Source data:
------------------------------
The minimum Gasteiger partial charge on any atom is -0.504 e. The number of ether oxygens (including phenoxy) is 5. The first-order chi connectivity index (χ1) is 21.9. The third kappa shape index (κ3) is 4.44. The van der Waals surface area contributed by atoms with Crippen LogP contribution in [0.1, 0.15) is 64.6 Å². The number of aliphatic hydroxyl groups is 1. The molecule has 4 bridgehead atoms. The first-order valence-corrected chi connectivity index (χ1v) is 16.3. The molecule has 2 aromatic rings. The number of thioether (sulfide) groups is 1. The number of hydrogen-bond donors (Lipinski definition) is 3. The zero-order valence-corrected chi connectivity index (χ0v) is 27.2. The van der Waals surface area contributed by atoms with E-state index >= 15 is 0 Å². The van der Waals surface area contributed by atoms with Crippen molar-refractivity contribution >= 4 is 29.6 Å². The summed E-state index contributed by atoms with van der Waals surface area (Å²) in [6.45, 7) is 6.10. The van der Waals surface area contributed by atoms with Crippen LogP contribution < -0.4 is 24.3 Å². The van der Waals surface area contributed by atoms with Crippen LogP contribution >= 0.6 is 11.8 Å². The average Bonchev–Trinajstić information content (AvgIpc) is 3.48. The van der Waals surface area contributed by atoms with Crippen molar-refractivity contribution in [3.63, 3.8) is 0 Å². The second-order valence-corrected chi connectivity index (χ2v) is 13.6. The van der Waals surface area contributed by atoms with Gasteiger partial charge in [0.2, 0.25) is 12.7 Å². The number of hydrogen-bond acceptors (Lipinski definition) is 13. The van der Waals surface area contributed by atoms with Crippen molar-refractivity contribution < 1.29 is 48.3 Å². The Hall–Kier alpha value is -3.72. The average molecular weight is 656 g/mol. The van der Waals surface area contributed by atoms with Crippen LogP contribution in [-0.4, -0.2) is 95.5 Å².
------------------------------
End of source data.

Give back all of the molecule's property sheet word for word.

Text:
The minimum Gasteiger partial charge on any atom is -0.504 e. The number of ether oxygens (including phenoxy) is 5. The first-order chi connectivity index (χ1) is 21.9. The third kappa shape index (κ3) is 4.44. The van der Waals surface area contributed by atoms with Crippen LogP contribution in [0.1, 0.15) is 64.6 Å². The number of aliphatic hydroxyl groups is 1. The molecule has 4 bridgehead atoms. The first-order valence-corrected chi connectivity index (χ1v) is 16.3. The molecule has 2 aromatic rings. The number of thioether (sulfide) groups is 1. The number of hydrogen-bond donors (Lipinski definition) is 3. The zero-order valence-corrected chi connectivity index (χ0v) is 27.2. The van der Waals surface area contributed by atoms with E-state index >= 15 is 0 Å². The van der Waals surface area contributed by atoms with Crippen molar-refractivity contribution >= 4 is 29.6 Å². The summed E-state index contributed by atoms with van der Waals surface area (Å²) in [6.45, 7) is 6.10. The van der Waals surface area contributed by atoms with Crippen LogP contribution < -0.4 is 24.3 Å². The van der Waals surface area contributed by atoms with Crippen LogP contribution >= 0.6 is 11.8 Å². The average Bonchev–Trinajstić information content (AvgIpc) is 3.48. The van der Waals surface area contributed by atoms with Crippen molar-refractivity contribution in [3.63, 3.8) is 0 Å². The second-order valence-corrected chi connectivity index (χ2v) is 13.6. The van der Waals surface area contributed by atoms with Gasteiger partial charge in [0.2, 0.25) is 12.7 Å². The number of hydrogen-bond acceptors (Lipinski definition) is 13. The van der Waals surface area contributed by atoms with Crippen molar-refractivity contribution < 1.29 is 48.3 Å². The Hall–Kier alpha value is -3.72. The average molecular weight is 656 g/mol. The van der Waals surface area contributed by atoms with Crippen LogP contribution in [-0.4, -0.2) is 95.5 Å².